Calving sensor set to shine at Young Scientist

A group of students from Ferbane, Co. Offaly are taking their invention – the alert-cow calving – to the BT Young Scientist exhibition on January 7-10.

Sean Flynn and Clive Keena, both second year students in Gallen Community School, Ferbane, Co. Offaly came up with the idea when their science teacher asked our class if they would be interested in entering a project in the BT Young Scientist Competition.

“We thought it would be a great idea and we wanted to come up with an agricultural-based idea as we are both farmers and have some knowledge on this subject. We looked at some of the problems farmers faced and asked our parents for any ideas. We came up with the idea of the calving sensor,” said Sean.

Clive said the project set about to design and produce a system that alerts farmers that their cow has started calving.

“During calving time the cows are usually brought inside a few days before calving, however it is very difficult to know when exactly the cow will calve. The farmer needs to be close by, if there are any complications during birth the cow might need assistance or a vet might need to be called.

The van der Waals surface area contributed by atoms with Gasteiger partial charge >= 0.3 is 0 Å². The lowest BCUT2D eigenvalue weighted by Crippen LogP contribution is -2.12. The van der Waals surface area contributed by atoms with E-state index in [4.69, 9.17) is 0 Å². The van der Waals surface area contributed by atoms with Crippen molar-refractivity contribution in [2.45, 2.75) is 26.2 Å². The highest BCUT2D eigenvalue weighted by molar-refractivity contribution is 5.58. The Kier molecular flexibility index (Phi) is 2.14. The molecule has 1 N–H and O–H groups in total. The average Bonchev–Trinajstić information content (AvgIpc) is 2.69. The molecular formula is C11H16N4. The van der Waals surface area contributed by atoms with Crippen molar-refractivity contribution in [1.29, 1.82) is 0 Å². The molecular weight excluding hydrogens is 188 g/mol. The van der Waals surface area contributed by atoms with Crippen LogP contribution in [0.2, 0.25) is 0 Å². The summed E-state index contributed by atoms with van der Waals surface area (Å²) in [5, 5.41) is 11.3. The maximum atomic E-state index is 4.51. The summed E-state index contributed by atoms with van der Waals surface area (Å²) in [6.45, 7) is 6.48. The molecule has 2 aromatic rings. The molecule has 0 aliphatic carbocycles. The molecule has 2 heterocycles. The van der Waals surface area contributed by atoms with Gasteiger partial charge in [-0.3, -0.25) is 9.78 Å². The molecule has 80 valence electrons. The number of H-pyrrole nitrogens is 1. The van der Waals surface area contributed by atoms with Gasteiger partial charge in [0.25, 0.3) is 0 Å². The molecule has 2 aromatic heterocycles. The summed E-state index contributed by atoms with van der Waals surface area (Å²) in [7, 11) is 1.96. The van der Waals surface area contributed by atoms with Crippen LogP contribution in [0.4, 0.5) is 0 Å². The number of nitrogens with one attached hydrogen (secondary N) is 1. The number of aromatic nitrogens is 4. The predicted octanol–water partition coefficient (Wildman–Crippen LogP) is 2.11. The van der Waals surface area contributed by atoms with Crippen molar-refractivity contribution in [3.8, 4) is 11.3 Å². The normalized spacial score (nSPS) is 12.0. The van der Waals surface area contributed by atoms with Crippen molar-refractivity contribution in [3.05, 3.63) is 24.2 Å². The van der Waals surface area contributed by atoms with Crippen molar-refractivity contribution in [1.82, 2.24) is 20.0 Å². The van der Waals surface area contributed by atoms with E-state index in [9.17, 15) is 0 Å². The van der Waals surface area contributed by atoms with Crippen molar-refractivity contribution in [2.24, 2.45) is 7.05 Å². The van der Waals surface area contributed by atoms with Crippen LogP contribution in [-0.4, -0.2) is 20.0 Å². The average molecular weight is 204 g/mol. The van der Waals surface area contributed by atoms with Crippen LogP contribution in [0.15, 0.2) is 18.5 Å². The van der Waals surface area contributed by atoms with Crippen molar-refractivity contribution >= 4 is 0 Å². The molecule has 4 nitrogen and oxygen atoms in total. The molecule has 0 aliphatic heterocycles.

“Farmers can set up a close circuit monitoring system so they can view the cow from their home but they must stay there to view it. Research has shown that in nine out of 10 cases of calving loss, the calf is still alive at the start of calving, and in eight out of 10 cases, the calf died within five minutes of calving. So it is very important for the farmer to be present if a problem occurs,” said Clive.

The two started the project by researching the signs that would show that the cow was just about to calf. From this research they included sensors that can detect temperature of the cow, movement of the tail and moisture sensors in our device, said Sean.

“The temperature sensors would detect a rise in temperature just before birth of the calf. The moisture sensor would detect the increase in sweat that the cow would produce. The movement (tilt) sensor would detect the increased movement in the tail just before the cow will calve,” Sean said.

On consultation with their teachers they decided to develop a device using the Arduino UNO board which can receive inputs from a number sensors and the board can be programmed to control the sensors and transmit readings to either a computer or a LED.

Once they have developed the prototype they hope to carry out further work to allow it to send a message to a mobile device when all of these sensors are activated.

“It has been a lot of hard work but we have really enjoyed doing this project and are looking forward to the BT Young Scientist Competition in January,” they both said.

The BT Young Scientist exhibition takes place in Dublin from January 7-10.

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